Water May Be The Sneaky Reason Your Shower Drain Smells Like Rotten Eggs

Have you ever found yourself standing in the shower, wondering why it smells so bad? You've cleaned every surface, scrubbed down the tile, and even used chemicals to clean out the drain. Yet, it still stinks. It could be the water itself that is causing the problem, especially if the drain smells like sewage.

In some homes, the water feeding into your shower comes from an underground well. Well pumps pull up that water from deep under the home. These sources can sometimes contain sulfur, a powerful, pungent scent that smells like rotten eggs. As you use the water in your shower, it's moving into the drain and may even be collecting there. This allows that scent to carry through the bathroom and even the entire house over time. Any drain in your home could be impacted too.

Sulfur isn't necessarily dangerous to your health, but most people don't like to think their shower smells like someone was eating hardboiled eggs in there. Keep in mind that this is just one of the potential causes of a strong odor coming from the drain. It could also be due to build-up in the sewer lines, too, especially if there are gasses from decomposing material trapped in any area of the shower lines. Once you determine what is causing the smell, you can focus on fixing it.

How to determine the underlying cause

Drains carry a lot of dirt and debris through them, and most are connected to each other. That means that when one drain has a backup or any type of material stuck on the interior walls of the pipes, that scent can spread throughout the home. Often, the most common cause of these odors is a build-up of biofilm along the drain line. This slimy substance is built up from organic material that goes down the drain. Other times, it's the water itself causing the issue.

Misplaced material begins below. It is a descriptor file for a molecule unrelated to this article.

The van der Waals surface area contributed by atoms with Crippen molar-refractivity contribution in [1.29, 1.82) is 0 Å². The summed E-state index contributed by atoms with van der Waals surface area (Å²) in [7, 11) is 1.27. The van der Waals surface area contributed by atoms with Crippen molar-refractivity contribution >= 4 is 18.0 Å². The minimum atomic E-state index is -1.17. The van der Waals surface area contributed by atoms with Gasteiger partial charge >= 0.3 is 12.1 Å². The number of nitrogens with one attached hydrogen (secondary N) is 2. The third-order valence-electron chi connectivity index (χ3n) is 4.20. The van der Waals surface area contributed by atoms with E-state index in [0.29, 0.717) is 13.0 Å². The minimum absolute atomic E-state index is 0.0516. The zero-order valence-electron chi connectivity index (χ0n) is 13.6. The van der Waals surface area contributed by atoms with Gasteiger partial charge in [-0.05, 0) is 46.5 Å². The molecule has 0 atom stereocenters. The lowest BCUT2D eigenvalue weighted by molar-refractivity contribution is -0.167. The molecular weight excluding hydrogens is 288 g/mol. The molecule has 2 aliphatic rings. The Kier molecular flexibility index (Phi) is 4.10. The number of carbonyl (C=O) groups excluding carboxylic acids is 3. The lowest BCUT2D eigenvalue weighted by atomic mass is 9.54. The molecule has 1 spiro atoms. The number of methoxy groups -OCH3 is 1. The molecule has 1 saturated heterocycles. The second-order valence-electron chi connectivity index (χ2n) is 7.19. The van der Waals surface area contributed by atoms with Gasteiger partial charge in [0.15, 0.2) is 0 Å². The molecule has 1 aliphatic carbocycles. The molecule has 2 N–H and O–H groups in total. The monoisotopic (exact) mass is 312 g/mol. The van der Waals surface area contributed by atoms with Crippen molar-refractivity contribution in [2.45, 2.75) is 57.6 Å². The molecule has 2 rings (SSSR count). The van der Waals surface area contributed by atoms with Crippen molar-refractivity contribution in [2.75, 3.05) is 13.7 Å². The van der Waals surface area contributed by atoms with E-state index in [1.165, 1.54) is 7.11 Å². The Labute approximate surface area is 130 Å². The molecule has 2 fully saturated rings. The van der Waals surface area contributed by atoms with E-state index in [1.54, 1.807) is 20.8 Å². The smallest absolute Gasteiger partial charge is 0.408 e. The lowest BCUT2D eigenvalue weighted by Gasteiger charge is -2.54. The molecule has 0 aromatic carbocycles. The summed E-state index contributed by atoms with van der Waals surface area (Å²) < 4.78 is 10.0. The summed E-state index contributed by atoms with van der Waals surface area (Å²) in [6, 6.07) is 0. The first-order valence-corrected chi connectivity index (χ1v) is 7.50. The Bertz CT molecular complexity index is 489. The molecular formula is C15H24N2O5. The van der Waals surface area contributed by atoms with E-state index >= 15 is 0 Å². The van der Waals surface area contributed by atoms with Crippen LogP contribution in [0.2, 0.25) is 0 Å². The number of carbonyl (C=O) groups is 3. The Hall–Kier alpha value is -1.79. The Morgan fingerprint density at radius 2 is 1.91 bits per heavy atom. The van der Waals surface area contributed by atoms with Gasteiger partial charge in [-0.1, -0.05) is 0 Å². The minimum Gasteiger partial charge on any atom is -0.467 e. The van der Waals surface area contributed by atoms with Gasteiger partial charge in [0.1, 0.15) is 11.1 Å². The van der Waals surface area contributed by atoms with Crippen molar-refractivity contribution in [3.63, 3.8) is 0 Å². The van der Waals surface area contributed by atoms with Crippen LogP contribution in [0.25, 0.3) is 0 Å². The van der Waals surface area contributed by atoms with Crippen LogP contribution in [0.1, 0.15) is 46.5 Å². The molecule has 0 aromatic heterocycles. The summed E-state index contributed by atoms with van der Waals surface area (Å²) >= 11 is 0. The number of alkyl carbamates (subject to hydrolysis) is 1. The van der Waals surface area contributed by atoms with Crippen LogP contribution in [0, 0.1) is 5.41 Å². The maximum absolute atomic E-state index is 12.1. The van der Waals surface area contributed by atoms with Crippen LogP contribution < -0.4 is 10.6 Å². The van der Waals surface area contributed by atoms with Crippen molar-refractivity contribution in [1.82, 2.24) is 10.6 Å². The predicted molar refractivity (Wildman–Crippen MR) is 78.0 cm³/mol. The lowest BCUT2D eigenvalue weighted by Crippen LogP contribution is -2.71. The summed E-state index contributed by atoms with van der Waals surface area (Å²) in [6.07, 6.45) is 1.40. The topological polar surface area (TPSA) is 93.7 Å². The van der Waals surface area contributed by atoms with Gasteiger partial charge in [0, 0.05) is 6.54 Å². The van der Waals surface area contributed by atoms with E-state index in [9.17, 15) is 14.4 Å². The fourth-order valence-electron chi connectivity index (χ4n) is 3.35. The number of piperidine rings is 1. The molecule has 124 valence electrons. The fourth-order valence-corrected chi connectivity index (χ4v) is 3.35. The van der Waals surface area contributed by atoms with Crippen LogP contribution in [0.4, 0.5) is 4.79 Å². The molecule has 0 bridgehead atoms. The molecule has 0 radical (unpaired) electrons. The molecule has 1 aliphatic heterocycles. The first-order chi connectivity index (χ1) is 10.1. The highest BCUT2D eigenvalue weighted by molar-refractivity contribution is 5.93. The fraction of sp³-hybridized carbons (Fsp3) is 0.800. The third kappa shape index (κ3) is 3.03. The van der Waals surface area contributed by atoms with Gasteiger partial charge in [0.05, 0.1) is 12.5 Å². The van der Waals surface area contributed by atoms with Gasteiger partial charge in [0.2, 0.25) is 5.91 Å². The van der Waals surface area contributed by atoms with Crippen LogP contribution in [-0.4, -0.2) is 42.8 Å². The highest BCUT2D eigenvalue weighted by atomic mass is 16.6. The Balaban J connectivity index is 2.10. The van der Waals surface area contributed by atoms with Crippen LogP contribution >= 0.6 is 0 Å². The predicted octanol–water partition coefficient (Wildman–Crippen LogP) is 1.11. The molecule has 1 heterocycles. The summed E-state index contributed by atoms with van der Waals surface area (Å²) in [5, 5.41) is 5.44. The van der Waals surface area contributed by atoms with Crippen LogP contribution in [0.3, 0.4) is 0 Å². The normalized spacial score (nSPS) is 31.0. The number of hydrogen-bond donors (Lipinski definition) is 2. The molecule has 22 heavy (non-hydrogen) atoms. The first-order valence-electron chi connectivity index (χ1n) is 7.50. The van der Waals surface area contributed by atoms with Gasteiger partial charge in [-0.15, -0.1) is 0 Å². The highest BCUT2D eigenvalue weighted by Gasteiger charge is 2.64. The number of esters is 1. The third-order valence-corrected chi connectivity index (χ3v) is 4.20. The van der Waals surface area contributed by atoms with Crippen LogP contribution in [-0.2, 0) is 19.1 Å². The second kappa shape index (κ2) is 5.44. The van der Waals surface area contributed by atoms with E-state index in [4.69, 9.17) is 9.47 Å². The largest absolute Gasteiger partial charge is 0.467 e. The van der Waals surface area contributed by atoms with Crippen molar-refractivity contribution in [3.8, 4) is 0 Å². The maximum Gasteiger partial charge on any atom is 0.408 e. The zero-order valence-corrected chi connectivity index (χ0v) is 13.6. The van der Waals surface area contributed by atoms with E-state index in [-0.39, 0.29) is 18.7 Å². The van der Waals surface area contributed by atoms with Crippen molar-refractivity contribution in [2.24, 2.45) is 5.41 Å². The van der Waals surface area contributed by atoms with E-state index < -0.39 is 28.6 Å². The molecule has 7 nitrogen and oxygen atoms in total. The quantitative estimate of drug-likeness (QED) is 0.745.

You may not even realize this is occurring. If you have a well system with a pump, there's a simple trick to determining if the well water is actually the cause of the rotten egg smell. To figure this out, start with a large glass of water poured directly from the faucet. Take it outside of the property and then smell it. Does it have a strong sulfur-like scent to it? 

If so, that's a good indication that the well pump is causing the odor in your shower drain. It could be more than one factor, though. There are many situations where you may have not only sulfur water but also a pretty intense backup of organic material in the sewer lines. It's best to treat both problems to give your bathroom a clean, refreshed smell to it.

How to fix a rotten egg smell in the shower

Let's assume that you've done the work to clean the drain in the shower, remove any material from the p-traps throughout the home, and maybe even had them flushed out by a professional. You know the problem is sulfur, but fortunately, this isn't something you have to just live with because you can improve it. One way to do that is to shock the well system. A licensed plumber is the best person to call for this task since it involves the underground well water for your house that you do not want to pollute. 

The typical process involves using a chlorine-based solution in both the well water itself and the pump. This will kill all of the bacteria that are present in the treated area. The end result is that the smell is no longer present. This process may need to be revisited several times over the coming months. Typically, you'll need to have it done every few months if the smell returns. 

If that sounds like more trouble than it is worth, another option is to turn to a plumber for a whole-home filtration system — one of the best tools for removing all kinds of particles and material from the water in your home. This system will remove chemicals, dirt, bacteria, and other substances at the water's source, meaning your shower, dishwasher, washing machine, and hot water tank all get clean water.